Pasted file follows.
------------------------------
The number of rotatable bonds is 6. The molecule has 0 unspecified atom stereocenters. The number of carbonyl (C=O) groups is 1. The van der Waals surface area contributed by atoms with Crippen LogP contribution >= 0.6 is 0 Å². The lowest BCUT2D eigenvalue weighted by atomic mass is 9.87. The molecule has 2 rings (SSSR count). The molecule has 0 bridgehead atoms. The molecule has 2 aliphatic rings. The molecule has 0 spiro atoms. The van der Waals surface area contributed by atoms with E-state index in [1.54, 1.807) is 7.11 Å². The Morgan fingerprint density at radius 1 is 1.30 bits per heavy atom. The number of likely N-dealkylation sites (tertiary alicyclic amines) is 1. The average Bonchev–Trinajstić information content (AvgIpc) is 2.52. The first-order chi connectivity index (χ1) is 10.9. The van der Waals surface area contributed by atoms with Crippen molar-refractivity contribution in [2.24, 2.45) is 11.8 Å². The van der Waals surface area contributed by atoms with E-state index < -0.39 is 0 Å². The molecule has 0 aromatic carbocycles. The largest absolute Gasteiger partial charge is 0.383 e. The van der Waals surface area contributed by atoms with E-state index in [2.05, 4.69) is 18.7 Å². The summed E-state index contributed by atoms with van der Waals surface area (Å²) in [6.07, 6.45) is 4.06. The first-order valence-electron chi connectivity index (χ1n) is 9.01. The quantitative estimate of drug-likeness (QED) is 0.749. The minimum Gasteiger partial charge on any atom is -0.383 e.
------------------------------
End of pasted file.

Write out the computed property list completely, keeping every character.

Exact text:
The number of rotatable bonds is 6. The molecule has 0 unspecified atom stereocenters. The number of carbonyl (C=O) groups is 1. The van der Waals surface area contributed by atoms with Crippen LogP contribution >= 0.6 is 0 Å². The lowest BCUT2D eigenvalue weighted by atomic mass is 9.87. The molecule has 2 rings (SSSR count). The molecule has 0 bridgehead atoms. The molecule has 2 aliphatic rings. The molecule has 0 spiro atoms. The van der Waals surface area contributed by atoms with E-state index in [1.54, 1.807) is 7.11 Å². The Morgan fingerprint density at radius 1 is 1.30 bits per heavy atom. The number of likely N-dealkylation sites (tertiary alicyclic amines) is 1. The average Bonchev–Trinajstić information content (AvgIpc) is 2.52. The first-order chi connectivity index (χ1) is 10.9. The van der Waals surface area contributed by atoms with Crippen molar-refractivity contribution in [2.24, 2.45) is 11.8 Å². The van der Waals surface area contributed by atoms with E-state index < -0.39 is 0 Å². The molecule has 0 aromatic carbocycles. The largest absolute Gasteiger partial charge is 0.383 e. The van der Waals surface area contributed by atoms with E-state index in [2.05, 4.69) is 18.7 Å². The summed E-state index contributed by atoms with van der Waals surface area (Å²) in [6.07, 6.45) is 4.06. The first-order valence-electron chi connectivity index (χ1n) is 9.01. The quantitative estimate of drug-likeness (QED) is 0.749. The minimum Gasteiger partial charge on any atom is -0.383 e.